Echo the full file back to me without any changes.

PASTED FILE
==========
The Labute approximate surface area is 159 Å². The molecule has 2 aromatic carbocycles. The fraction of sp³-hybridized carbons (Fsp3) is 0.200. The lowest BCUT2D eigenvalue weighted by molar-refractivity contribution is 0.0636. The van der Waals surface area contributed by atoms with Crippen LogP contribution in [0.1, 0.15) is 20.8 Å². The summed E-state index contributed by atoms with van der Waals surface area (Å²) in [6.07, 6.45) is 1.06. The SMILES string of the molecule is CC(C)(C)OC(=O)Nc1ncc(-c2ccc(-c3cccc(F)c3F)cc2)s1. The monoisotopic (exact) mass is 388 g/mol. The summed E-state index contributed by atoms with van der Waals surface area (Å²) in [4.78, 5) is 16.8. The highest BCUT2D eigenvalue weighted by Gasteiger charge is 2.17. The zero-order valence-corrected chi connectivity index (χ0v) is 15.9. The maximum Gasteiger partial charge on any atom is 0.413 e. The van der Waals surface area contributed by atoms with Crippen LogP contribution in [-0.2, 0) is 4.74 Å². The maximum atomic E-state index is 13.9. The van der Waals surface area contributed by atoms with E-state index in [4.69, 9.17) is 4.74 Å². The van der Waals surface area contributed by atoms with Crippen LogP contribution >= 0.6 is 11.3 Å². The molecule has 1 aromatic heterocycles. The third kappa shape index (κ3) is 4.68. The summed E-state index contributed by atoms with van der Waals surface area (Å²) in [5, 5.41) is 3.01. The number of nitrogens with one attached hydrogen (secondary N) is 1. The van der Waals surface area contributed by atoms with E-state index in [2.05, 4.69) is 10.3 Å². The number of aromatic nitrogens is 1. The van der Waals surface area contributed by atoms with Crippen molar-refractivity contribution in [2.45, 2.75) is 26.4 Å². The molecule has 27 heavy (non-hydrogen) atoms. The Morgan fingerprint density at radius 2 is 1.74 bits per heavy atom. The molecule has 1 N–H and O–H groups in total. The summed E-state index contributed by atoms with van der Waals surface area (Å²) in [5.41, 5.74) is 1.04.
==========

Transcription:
The Labute approximate surface area is 159 Å². The molecule has 2 aromatic carbocycles. The fraction of sp³-hybridized carbons (Fsp3) is 0.200. The lowest BCUT2D eigenvalue weighted by molar-refractivity contribution is 0.0636. The van der Waals surface area contributed by atoms with Crippen LogP contribution in [0.1, 0.15) is 20.8 Å². The summed E-state index contributed by atoms with van der Waals surface area (Å²) in [6.07, 6.45) is 1.06. The SMILES string of the molecule is CC(C)(C)OC(=O)Nc1ncc(-c2ccc(-c3cccc(F)c3F)cc2)s1. The monoisotopic (exact) mass is 388 g/mol. The summed E-state index contributed by atoms with van der Waals surface area (Å²) in [4.78, 5) is 16.8. The highest BCUT2D eigenvalue weighted by Gasteiger charge is 2.17. The zero-order valence-corrected chi connectivity index (χ0v) is 15.9. The maximum Gasteiger partial charge on any atom is 0.413 e. The van der Waals surface area contributed by atoms with Crippen LogP contribution in [-0.2, 0) is 4.74 Å². The maximum atomic E-state index is 13.9. The van der Waals surface area contributed by atoms with E-state index in [4.69, 9.17) is 4.74 Å². The van der Waals surface area contributed by atoms with Crippen LogP contribution >= 0.6 is 11.3 Å². The molecule has 1 aromatic heterocycles. The third kappa shape index (κ3) is 4.68. The summed E-state index contributed by atoms with van der Waals surface area (Å²) in [5, 5.41) is 3.01. The number of nitrogens with one attached hydrogen (secondary N) is 1. The van der Waals surface area contributed by atoms with E-state index in [2.05, 4.69) is 10.3 Å². The number of aromatic nitrogens is 1. The van der Waals surface area contributed by atoms with Crippen molar-refractivity contribution in [2.45, 2.75) is 26.4 Å². The molecule has 27 heavy (non-hydrogen) atoms. The Morgan fingerprint density at radius 2 is 1.74 bits per heavy atom. The molecule has 1 N–H and O–H groups in total. The summed E-state index contributed by atoms with van der Waals surface area (Å²) in [5.41, 5.74) is 1.04.